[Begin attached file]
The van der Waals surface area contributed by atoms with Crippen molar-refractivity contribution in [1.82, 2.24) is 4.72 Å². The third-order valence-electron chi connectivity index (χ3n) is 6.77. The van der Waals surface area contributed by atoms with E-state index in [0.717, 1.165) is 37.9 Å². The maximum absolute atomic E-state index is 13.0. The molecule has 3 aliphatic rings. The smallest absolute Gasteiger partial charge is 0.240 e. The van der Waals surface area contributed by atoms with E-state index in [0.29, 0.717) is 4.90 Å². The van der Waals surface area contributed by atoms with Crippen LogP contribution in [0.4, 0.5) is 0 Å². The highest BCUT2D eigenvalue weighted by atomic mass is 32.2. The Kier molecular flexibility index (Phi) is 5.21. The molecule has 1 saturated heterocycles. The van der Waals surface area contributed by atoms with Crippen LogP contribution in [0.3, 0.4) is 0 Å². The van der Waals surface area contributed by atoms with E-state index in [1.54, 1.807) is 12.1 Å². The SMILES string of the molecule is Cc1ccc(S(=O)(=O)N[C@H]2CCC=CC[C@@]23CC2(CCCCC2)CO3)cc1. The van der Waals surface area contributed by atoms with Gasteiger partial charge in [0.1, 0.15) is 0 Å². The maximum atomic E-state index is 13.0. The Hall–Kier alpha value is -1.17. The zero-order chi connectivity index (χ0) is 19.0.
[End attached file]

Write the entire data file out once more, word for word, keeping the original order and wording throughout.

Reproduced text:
The van der Waals surface area contributed by atoms with Crippen molar-refractivity contribution in [1.82, 2.24) is 4.72 Å². The third-order valence-electron chi connectivity index (χ3n) is 6.77. The van der Waals surface area contributed by atoms with E-state index in [0.717, 1.165) is 37.9 Å². The maximum absolute atomic E-state index is 13.0. The molecule has 3 aliphatic rings. The smallest absolute Gasteiger partial charge is 0.240 e. The van der Waals surface area contributed by atoms with E-state index in [0.29, 0.717) is 4.90 Å². The van der Waals surface area contributed by atoms with Crippen LogP contribution in [0.4, 0.5) is 0 Å². The highest BCUT2D eigenvalue weighted by atomic mass is 32.2. The Kier molecular flexibility index (Phi) is 5.21. The molecule has 1 saturated heterocycles. The van der Waals surface area contributed by atoms with Crippen LogP contribution in [0.3, 0.4) is 0 Å². The van der Waals surface area contributed by atoms with E-state index in [1.54, 1.807) is 12.1 Å². The SMILES string of the molecule is Cc1ccc(S(=O)(=O)N[C@H]2CCC=CC[C@@]23CC2(CCCCC2)CO3)cc1. The van der Waals surface area contributed by atoms with Gasteiger partial charge in [0.1, 0.15) is 0 Å². The maximum atomic E-state index is 13.0. The Hall–Kier alpha value is -1.17. The zero-order chi connectivity index (χ0) is 19.0.